Even though we seem to be in a continuous state of stress and fiscal upheaval, and the mere thought of the holidays being upon us could be enough to send some of us over the edge, we need to take a step back for a moment and think about all that we do still have.
You hear the stories in the news almost every day: More and more families are tightening their belts, doing without, and making their dollars stretch farther than they’ve had to in decades. We’re living in stressful, difficult times.
The economic recession we’re experiencing (or may soon be experiencing, depending on which experts you listen to) is hitting everyone where it hurts. People are losing their jobs, their homes and their livelihoods in alarming numbers. Times are tough all over and people are scared. You can feel it in the air. It’s that real.
Even though we seem to be in a continuous state of stress and fiscal upheaval, and the mere thought of the holidays being upon us could be enough to send some of us over the edge, we need to take a step back for a moment and think about all that we do still have. In doing that, we may be able to remind ourselves that there are many out there, more than ever, in fact, who are in greater need than ourselves.
Like so many of our neighbors, my husband and I sit with a pile of bills in front of us, wondering how, or if, we’ll be able to manage them. We worry about our jobs, and question whether or not we’ll still be employed in a year, or in six months, or in six weeks. We try not to dwell on it, but the possibility of one of us getting laid off hangs in the air like an unwelcome guest – ever-present.
Job security is a thing of the past, and like everyone else, we can only hope and pray that we’ll be able to keep our heads down and plow through, and come out the other side of this recession still gainfully employed and with a roof over our heads. Others have not been so lucky.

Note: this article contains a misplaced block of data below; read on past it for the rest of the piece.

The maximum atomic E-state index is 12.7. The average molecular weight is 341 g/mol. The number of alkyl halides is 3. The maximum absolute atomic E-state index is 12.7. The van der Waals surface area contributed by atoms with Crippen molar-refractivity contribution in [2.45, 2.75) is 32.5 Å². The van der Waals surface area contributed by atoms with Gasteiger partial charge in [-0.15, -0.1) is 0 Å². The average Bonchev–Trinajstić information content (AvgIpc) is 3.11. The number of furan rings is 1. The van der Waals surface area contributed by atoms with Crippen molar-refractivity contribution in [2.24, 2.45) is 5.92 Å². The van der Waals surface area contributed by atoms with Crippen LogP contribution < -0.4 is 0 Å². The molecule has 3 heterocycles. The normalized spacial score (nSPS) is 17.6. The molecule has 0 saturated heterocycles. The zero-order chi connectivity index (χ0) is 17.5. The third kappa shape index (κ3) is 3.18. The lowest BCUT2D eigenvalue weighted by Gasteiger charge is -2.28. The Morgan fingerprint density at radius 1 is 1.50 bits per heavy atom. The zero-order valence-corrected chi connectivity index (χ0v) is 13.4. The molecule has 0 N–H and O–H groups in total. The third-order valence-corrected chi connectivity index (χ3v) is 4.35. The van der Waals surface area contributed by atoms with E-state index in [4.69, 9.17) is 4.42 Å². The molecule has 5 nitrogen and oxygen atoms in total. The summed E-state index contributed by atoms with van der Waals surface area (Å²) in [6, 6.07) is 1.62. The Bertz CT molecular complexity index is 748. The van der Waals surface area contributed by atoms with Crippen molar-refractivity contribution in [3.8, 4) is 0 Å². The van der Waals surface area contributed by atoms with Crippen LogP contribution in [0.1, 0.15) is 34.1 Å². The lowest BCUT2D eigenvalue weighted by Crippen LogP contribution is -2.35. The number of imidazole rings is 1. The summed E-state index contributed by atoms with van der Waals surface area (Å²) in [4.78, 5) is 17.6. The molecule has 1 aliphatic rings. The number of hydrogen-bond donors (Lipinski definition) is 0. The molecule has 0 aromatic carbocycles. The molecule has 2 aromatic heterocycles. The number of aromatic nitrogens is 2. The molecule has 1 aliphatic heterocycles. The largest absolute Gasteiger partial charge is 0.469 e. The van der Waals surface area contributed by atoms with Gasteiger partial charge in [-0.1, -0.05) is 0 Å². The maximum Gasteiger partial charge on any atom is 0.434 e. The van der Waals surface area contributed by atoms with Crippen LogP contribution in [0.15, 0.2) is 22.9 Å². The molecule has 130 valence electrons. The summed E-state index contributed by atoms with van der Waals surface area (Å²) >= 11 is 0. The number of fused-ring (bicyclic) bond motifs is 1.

We know that despite the fact that we can’t paint the house this year, or replace some of the countless things in our home that need replacing, we still have many blessings and have been lucky so far.
We look around at our friends and people we know and we count our blessings, as they experience foreclosure, bankruptcy, job loss, even divorce. And we count our lucky stars. Things may be bad, but they could be worse. For too many, they already are.
With the Thanksgiving holiday just around the corner, and Christmas right behind it, let’s think for a moment not about all that we don’t or can’t have this year. Let’s think about those around us who have less.
Food pantries are desperate for donations because there are so many more in need now. The price of oil may be going down, finally, but it’s still out of reach for someone who’s lost their job and may not be able to heat their home, if they still have one.
Let’s all count our blessings this year, and do what we can for our neighbors who need help. Things may seem pretty bad for a lot of us, but there still are those who’ve been hit much worse.
We should celebrate Thanksgiving by actually giving, and by being as generous as we can when donating to help those who need it, whether it’s with food or clothing or time. Or with money if we can swing it, because some day it could very well be one of us who finds ourselves in their shoes.
Let’s give of ourselves this year.
Ann Luongo is the assistant editor of special sections/real estate. She likes to read, write and blog, and she loves living in Plymouth, Mass. You can e-mail Ann at firstname.lastname@example.org.